Teaching Using Octave
I know a bit about the history of Octave, and if I’m not mistaken, several faculty have taught courses using Octave. I will be teaching a course called Engineering Analysis in the fall, and I am thinking about basing the course on Octave. The course is for junior level engineers from mechanical, electrical, and related disciplines.
A few questions:
1. Is there anything published about your experience or the experience of others in using Octave as the computational basis for a course? There are countless books based upon MATLAB, MathCAD, etc.
2. Is the Octave documentation adequate for undergraduate engineers? I am concerned about having the course devolve into a software tutorial, and like most small college programs, we do not have teaching assistants.
3. Any advice as to whether (or how) I should do this?
Thanks for any help you can give me.
_______________________
Dr. Richard Burke, '72
Chairman and Professor of Engineering
Maritime College
State University of New York
6 Pennyfield Avenue
Throggs Neck, NY 10465
Voice: 718.409.7411
Fax: 718.409.7421


Prof. Burke,
I just wanted to commend you for considering GNU Octave for teaching.
This is a very good idea for many reasons. As you probably know, the
GNU Octave Manual is available for $30. Requiring this manual for the
class would be a great way to help free software (and at $30, it is
relatively cheap for a textbook).
Will the students have a lab with computers running Octave or will they
have to install the program themselves. Depending on their computer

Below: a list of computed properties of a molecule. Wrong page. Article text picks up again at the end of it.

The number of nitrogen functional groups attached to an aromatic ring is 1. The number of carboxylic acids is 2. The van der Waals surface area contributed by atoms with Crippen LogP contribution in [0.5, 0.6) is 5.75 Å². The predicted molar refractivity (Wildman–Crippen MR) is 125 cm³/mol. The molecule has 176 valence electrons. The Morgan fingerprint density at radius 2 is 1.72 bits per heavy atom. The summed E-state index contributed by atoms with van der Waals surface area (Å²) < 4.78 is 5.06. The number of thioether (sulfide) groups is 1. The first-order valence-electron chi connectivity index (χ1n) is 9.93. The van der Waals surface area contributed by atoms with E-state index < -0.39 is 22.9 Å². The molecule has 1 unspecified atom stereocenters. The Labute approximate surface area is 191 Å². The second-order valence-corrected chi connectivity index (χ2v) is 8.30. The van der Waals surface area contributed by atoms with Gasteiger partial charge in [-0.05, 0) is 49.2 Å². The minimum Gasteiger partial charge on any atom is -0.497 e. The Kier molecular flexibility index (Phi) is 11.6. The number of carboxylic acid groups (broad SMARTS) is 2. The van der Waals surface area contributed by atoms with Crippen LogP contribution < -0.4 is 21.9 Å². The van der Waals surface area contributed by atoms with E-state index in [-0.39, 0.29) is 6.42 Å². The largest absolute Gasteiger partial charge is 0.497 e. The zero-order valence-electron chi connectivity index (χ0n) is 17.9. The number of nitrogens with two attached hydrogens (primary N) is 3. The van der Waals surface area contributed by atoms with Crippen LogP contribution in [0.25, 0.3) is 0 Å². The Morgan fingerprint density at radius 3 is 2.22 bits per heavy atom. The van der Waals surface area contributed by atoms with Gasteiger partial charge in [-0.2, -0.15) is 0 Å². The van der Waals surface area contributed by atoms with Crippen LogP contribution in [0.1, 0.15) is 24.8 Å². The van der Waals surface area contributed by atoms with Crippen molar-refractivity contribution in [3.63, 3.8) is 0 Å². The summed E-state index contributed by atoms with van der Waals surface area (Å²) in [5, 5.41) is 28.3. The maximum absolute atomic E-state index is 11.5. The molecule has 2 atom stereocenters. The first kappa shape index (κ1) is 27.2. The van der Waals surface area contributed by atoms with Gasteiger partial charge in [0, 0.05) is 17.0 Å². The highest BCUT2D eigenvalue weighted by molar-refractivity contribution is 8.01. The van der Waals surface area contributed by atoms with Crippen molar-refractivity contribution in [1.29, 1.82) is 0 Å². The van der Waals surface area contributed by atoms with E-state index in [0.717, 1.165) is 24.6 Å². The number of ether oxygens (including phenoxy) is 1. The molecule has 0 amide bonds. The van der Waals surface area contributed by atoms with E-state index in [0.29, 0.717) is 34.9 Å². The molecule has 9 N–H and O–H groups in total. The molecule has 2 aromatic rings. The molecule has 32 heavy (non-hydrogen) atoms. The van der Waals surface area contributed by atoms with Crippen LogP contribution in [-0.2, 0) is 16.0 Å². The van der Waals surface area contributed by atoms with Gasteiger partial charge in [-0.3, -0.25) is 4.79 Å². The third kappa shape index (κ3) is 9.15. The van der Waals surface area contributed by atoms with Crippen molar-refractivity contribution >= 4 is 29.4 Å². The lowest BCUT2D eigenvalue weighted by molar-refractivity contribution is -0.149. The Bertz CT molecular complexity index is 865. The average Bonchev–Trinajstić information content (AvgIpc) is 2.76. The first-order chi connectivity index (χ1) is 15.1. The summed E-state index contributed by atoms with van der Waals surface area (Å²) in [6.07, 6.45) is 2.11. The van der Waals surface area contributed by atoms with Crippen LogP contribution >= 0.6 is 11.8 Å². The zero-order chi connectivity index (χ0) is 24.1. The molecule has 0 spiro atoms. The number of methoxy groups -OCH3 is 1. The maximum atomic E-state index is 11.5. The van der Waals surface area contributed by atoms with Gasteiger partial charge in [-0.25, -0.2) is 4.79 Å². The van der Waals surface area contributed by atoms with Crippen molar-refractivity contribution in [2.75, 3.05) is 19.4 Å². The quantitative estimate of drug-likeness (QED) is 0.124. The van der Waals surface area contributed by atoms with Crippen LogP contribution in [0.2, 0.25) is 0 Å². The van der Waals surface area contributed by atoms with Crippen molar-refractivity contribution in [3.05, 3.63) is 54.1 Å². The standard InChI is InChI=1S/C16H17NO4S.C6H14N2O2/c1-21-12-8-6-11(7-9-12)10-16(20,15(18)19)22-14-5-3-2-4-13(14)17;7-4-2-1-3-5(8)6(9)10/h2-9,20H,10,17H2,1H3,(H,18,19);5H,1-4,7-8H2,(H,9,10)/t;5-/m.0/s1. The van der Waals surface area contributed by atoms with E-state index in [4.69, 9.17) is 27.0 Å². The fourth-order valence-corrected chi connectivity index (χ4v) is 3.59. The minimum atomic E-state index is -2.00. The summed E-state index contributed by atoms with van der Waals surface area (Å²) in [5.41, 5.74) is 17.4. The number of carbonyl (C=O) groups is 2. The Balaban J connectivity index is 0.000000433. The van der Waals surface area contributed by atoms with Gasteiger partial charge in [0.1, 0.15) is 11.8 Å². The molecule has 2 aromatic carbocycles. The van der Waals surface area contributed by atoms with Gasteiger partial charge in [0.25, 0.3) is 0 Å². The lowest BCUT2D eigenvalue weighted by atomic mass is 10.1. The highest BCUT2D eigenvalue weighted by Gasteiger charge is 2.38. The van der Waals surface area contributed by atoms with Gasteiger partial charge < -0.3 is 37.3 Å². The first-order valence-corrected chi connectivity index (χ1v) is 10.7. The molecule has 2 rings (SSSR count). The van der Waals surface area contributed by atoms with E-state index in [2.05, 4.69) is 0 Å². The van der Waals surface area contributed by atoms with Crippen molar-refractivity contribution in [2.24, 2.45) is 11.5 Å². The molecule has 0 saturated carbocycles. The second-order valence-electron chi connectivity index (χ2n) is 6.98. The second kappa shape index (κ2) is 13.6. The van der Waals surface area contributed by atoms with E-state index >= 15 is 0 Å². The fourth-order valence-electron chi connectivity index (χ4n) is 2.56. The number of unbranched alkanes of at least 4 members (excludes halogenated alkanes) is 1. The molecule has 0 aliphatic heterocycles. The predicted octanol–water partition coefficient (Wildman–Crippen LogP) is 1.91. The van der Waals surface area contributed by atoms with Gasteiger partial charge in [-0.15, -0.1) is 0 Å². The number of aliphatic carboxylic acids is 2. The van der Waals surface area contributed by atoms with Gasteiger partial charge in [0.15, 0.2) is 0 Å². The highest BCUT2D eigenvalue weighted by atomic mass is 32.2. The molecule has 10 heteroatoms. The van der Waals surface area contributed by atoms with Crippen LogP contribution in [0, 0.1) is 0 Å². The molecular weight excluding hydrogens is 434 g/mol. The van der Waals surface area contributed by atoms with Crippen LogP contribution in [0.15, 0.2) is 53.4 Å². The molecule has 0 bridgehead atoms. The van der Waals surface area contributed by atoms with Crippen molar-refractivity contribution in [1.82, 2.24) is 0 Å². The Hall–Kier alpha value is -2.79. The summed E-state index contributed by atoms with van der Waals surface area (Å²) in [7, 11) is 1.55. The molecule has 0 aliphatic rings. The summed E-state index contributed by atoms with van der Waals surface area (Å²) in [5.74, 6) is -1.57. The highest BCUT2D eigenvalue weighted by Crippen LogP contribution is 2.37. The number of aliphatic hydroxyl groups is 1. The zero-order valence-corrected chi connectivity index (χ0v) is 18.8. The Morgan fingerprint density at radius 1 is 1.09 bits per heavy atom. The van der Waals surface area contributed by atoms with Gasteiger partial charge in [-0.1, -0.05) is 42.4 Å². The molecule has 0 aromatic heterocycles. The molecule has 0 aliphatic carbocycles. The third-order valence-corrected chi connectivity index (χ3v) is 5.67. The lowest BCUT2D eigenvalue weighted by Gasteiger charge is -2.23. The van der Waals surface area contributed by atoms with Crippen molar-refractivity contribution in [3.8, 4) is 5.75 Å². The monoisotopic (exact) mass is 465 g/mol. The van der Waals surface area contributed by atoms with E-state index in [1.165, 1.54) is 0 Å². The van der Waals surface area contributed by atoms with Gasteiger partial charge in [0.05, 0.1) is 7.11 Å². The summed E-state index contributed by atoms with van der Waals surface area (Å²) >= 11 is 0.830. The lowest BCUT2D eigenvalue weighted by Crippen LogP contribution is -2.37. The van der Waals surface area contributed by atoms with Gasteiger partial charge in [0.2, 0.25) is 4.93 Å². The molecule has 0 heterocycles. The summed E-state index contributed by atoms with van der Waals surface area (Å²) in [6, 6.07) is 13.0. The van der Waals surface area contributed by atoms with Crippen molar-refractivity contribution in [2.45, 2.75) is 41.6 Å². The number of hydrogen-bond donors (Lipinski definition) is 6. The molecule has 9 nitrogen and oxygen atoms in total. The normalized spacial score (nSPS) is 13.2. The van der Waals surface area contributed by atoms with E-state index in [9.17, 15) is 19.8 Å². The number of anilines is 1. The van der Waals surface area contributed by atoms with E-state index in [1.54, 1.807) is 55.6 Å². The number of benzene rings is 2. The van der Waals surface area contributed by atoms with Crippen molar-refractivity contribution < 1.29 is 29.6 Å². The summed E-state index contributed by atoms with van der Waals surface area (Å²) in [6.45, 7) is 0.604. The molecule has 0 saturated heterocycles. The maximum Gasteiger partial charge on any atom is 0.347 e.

proficiency, installation might be an issue. I don't have experience
with Octave on Microsoft Windows (I use Octave on Debian GNU/Linux,
which installs with ``aptget install octave''). Chances are the
majority of the students, if they have a computer, will be running MS
Windows. So the ease of install on this platform might be a issue.
Assuming the students have a working version of Octave, then they just
need to learn how to use it. The Octave Manual should give them plenty
of guidance. Possibly you can allocate 5 minutes per lecture about how
to use a certain command. ``Today class, I'm going to tell you about
the hist command.'' I would tell the students to subscript to this
list, [hidden email], for two reasons: they can use it to ask
questions, and they can learn about the community of users helping users
and about free software. Tell them to look at
http://www.octave.org/archive.html if they get stuck, and tell them to
help each other (of course, making it clear than they have to turn in
work that is there own).
I don't have any first hand experience with this topic, but I hope to in
the future.
Good luck,
Steve
On Apr 13 18:04PM, Burke, Dr. Richard wrote:
>
> I know a bit about the history of Octave, and if I'm not mistaken,
> several faculty have taught courses using Octave. I will be teaching a
> course called Engineering Analysis in the fall, and I am thinking about
> basing the course on Octave. The course is for junior level engineers
> from mechanical, electrical, and related disciplines.
>
> A few questions:
>
> 1. Is there anything published about your experience or the
> experience of others in using Octave as the computational basis for a
> course? There are countless books based upon MATLAB, MathCAD, etc.
> 2. Is the Octave documentation adequate for undergraduate
> engineers? I am concerned about having the course devolve into a
> software tutorial, and like most small college programs, we do not have
> teaching assistants.
> 3. Any advice as to whether (or how) I should do this?
>
> Thanks for any help you can give me.
>
> _______________________
> Dr. Richard Burke, '72
> Chairman and Professor of Engineering
> Maritime College
> State University of New York
> 6 Pennyfield Avenue
> Throggs Neck, NY 10465
>
> Voice: 718.409.7411
> Fax: 718.409.7421
>
>
>

Octave is freely available under the terms of the GNU GPL.
Octave's home on the web: http://www.octave.orgHow to fund new projects: http://www.octave.org/funding.htmlSubscription information: http://www.octave.org/archive.html


I have used octave in teaching. The problem I had was that